The working metaphor of the story is that we live in the house that is our life. We might very well be quite comfortable living in that house – it is, after all, where we live. Or we might not be comfortable at all living there due to the history of our life, with its disappointments and regrets. Whatever our state, God’s desire is to restore us to be all that we can be, to be restored to the beautiful and useful house that is our life.
There is a southern Appalachian hymn from the 19th century that speaks of restoration. It’s a revival song—a bona fide camp-meeting invitation song to get sinners to walk the aisle and get saved. But I don’t want us to sing it with that in mind. I want us to sing it as a song of restoration. If we think of it not as an invitation hymn to get saved but as an invitation to spiritual restoration and if we realize that we are all indeed ‘sinners’ then I think it can apply to us. It speaks to our need for restoration and it speaks quite powerfully to God’s desire to restore us.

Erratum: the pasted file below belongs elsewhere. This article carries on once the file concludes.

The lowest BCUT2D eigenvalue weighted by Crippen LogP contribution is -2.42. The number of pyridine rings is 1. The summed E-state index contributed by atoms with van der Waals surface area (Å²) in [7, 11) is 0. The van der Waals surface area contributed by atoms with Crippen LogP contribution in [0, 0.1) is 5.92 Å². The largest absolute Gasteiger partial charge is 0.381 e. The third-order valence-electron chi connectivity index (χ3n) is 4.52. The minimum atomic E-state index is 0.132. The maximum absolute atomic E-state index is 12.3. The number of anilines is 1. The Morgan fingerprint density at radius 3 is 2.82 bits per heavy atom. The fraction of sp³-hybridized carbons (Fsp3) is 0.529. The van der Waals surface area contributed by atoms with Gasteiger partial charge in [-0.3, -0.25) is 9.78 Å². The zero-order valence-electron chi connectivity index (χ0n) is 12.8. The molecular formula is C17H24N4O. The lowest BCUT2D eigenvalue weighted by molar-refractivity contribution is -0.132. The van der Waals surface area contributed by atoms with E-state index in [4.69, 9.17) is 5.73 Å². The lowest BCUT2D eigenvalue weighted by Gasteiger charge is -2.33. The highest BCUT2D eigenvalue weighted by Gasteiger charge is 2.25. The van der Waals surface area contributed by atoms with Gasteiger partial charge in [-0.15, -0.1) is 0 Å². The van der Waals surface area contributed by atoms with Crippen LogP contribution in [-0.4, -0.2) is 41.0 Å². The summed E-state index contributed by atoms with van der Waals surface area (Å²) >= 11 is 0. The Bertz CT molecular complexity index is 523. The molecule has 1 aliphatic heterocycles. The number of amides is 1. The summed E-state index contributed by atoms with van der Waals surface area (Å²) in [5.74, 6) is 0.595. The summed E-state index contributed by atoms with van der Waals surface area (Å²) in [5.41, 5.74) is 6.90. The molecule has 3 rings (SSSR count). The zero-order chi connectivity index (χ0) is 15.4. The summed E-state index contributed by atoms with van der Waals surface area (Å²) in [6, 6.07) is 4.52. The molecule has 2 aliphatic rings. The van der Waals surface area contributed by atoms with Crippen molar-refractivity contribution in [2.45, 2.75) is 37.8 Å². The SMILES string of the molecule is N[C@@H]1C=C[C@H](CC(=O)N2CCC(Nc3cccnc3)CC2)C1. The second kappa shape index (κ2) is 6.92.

Come, ye sinners, poor and needy,
weak and wounded, sick and sore;
Jesus ready stands to save you,
full of pity, love and pow’r.
I will arise and go to Jesus,
He will embrace me in His arms;
In the arms of my dear Savior,
O, there are ten thousand charms.